Apologies in advance, as I am probably going to ramble this morning. It’s been a long week, with some good, some bad, and plenty of anger, hope and frustration mixed in. As a result, my emotions are all over the place.
I do want to spend a few moments on yesterday, however. After our successful outing to the Devils game Saturday, we followed through on our plan to attend their last home game of the season last night. We did this despite some warning signs that it might not be the best idea. Consider:
- It was a school night. All year, Ryan refused to consider any games on school nights because he worries too much about not getting enough sleep.
- The start time was pushed back a half-hour, to 7:30 p.m., to accommodate television.
- Ryan was basically on “tilt” all day. He had a meltdown in the morning over which shoes to wear to school. He got off the school bus screaming about some sort of delay, ran home and slammed doors so hard that pictures fell off the walls.
And yet, at 7:00 p.m., as I was having a beer and a hot dog on the outdoor plaza next to the arena, celebrating the end of a stressful work day, up strolled Veronica and both kids to meet me.
Just as they had in last year’s playoffs, the Devils set up the plaza with street hockey and hair-painting for the kids and a band and beer garden for the adults. Ryan jumped right into a street hockey game, while Riley got in line to have her hair spray-painted red.
All that was missing was the celebratory atmosphere. With the Devils eliminated from playoff contention, nobody felt much like celebrating. Still, we did our best, and entered the arena with hopes of being entertained one last time.
When the Devils fell behind 2-0, interest turned more to the out-of-town scoreboard. If the arch-rival Rangers lost to Carolina, New Jersey would have the chance to knock New York out of the playoffs in the last game of the season.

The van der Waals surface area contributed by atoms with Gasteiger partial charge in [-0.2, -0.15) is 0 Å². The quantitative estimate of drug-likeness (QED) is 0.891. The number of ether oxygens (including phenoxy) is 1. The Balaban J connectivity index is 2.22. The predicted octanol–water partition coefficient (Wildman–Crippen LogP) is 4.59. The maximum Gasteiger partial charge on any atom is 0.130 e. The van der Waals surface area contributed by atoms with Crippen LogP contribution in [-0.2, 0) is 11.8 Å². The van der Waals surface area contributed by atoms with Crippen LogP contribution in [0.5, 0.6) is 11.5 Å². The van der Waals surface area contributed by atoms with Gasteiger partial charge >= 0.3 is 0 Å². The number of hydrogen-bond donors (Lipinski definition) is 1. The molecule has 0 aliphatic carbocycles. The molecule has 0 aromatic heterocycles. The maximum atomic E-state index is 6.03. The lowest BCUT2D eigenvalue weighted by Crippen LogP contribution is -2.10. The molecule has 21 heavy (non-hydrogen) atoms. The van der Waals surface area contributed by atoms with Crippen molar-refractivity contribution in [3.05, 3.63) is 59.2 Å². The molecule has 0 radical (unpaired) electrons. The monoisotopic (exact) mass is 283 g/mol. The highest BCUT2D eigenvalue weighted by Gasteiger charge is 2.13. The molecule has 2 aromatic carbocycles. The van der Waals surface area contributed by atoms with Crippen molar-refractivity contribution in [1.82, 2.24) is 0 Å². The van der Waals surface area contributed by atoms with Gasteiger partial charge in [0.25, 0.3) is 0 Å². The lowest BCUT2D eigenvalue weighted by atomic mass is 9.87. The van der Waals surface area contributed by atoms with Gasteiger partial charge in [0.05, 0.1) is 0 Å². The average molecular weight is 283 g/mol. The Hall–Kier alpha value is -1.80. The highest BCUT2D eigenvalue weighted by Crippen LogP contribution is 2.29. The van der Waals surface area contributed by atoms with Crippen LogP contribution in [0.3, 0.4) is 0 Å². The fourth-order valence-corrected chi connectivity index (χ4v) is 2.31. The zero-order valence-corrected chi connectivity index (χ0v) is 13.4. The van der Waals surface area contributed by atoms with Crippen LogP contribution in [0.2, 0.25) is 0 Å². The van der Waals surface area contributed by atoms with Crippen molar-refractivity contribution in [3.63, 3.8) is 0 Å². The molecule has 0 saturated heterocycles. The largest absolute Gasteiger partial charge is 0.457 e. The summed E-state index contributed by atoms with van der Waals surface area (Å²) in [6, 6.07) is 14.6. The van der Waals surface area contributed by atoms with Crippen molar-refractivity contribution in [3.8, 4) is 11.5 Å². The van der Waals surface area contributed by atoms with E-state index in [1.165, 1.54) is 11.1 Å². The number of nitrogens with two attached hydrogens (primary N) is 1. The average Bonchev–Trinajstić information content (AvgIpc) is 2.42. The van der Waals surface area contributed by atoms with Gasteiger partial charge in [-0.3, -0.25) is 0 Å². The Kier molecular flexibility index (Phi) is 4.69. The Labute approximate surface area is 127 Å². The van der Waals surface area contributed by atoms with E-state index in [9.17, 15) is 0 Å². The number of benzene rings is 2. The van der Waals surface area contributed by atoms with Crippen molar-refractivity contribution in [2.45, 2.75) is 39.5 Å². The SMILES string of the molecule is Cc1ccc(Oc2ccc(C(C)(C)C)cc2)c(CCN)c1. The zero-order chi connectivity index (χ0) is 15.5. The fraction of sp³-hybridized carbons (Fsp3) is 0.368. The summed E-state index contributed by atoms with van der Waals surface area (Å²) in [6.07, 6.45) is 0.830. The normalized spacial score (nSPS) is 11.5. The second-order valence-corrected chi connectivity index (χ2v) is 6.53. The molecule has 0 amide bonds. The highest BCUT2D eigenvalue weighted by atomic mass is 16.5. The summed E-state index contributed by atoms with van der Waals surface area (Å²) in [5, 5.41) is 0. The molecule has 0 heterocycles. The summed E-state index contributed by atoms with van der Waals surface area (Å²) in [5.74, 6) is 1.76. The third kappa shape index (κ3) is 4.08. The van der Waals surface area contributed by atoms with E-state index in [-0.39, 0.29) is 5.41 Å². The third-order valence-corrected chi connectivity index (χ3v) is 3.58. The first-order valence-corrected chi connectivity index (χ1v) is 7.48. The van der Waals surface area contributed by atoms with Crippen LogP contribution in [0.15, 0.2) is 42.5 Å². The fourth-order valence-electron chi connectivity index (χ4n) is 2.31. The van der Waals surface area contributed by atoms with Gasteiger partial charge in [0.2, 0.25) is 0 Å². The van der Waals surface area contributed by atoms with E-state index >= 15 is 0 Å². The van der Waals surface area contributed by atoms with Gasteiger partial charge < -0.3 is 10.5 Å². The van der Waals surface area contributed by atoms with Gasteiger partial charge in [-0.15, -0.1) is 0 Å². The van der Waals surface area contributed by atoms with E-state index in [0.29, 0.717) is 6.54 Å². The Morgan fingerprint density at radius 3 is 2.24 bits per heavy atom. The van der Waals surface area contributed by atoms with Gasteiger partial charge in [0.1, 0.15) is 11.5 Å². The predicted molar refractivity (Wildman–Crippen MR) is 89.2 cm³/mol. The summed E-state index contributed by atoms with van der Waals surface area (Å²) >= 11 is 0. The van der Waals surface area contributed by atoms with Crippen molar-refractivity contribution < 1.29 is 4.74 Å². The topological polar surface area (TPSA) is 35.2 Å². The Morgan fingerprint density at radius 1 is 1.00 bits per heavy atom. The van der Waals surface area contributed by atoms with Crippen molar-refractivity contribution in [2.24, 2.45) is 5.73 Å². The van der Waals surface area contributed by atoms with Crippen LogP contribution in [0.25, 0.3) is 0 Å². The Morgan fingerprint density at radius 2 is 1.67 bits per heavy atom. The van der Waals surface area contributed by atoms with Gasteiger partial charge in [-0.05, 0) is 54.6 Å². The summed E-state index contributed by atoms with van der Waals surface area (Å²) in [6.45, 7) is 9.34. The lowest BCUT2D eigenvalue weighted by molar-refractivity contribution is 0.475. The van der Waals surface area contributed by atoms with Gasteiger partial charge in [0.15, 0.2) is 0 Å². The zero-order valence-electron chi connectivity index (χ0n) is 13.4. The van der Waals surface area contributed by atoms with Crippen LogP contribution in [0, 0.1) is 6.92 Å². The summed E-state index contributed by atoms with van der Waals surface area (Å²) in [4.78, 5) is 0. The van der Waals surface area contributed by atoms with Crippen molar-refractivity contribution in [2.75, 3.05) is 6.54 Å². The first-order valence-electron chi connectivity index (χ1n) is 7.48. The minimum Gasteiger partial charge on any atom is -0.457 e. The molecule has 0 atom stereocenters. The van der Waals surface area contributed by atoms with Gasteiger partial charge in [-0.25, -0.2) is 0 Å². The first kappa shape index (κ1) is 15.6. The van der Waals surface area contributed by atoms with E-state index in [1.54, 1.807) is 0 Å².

Alas, it was not to be. The Rangers tied the game with less than three minutes to play and won in overtime. Even though the Devils tied up their game, it was too much for poor Riley. She burst into tears and refused to be comforted, so upset was she that the Rangers were going to the playoffs and the Devils weren’t.
Only New Jersey’s game-winning goal late in the third period snapped her out of her funk. As the final seconds ticked off the clock, we stood as a family and cheered the Devils off the ice. In one of hockey’s many wonderful traditions, the team thanked the crowd with a stick salute.
As it does every year, the season’s end left me in a reflective mood. It certainly was a different feeling than when we left the arena as a family for the final time last year, having just witnessed the Devils capture a spot in the Stanley Cup Final.
Just as there was difficulty for New Jersey on the ice, so too were there issues for us. The NHL lockout kept us away from the arena for three months. Ryan’s OCD kept us away for another. It nearly sent us home early last night, after New Jersey had a flurry of shots in the first few minutes. Ryan’s anxiety over how late we were out made the postgame ride home extremely difficult, and reminders that he attended weekday-night playoff games last year that started later and went to overtime were of little consolation.
Still, I have to take solace in the good things I saw. The smiles and enthusiastic “Hey! You suck!” chants. The fact that we even made it back to a game, and were able to coax Ryan into coming to this one, late on a school night.
As for Riley, my daughter might just be, pound-for-pound, the biggest Devils fan in the world. I am so proud of her. The girl who declared her love for this team and its goalie, Martin Brodeur, at age three and refused to budge. Who, through the sheer force of her passion, brought us all along for the ride, bonding our family tighter than ever. The one who stayed home from school with a broken heart after a particularly bad playoff loss. Who stayed up past midnight sweating out double-OT playoff games. Who could barely function while waiting to learn if Brodeur would return this season. Who wears #30 on her soccer uniform in his honor. Who charmed Devils employees with her knowledge of the team while awaiting her Zamboni ride.
Hockey is primarily Ryan’s “thing,” but I never want to forget that it was Riley who first latched on to this sport and carried the torch for my life-long passion. As we tucked her into bed last night, the reminders were everywhere. She has three posters in her room: one of Taylor Swift and two of Brodeur. And on her bed, she snuggled under her Devils quilt, an absolute work of art stitched together out of love — and dozens of rally towels that were handed out during last season’s playoff run — by her incredible aunt, the frequent commenter here, “Aunt Mary.”
For her, for Ryan, for us, I am sad to see the season end. I am hopeful that we will remain a “hockey family” and can return to this place in the fall, leaving the issues and the concerns in the past, and get to work on recapturing some of the magic we felt here last year.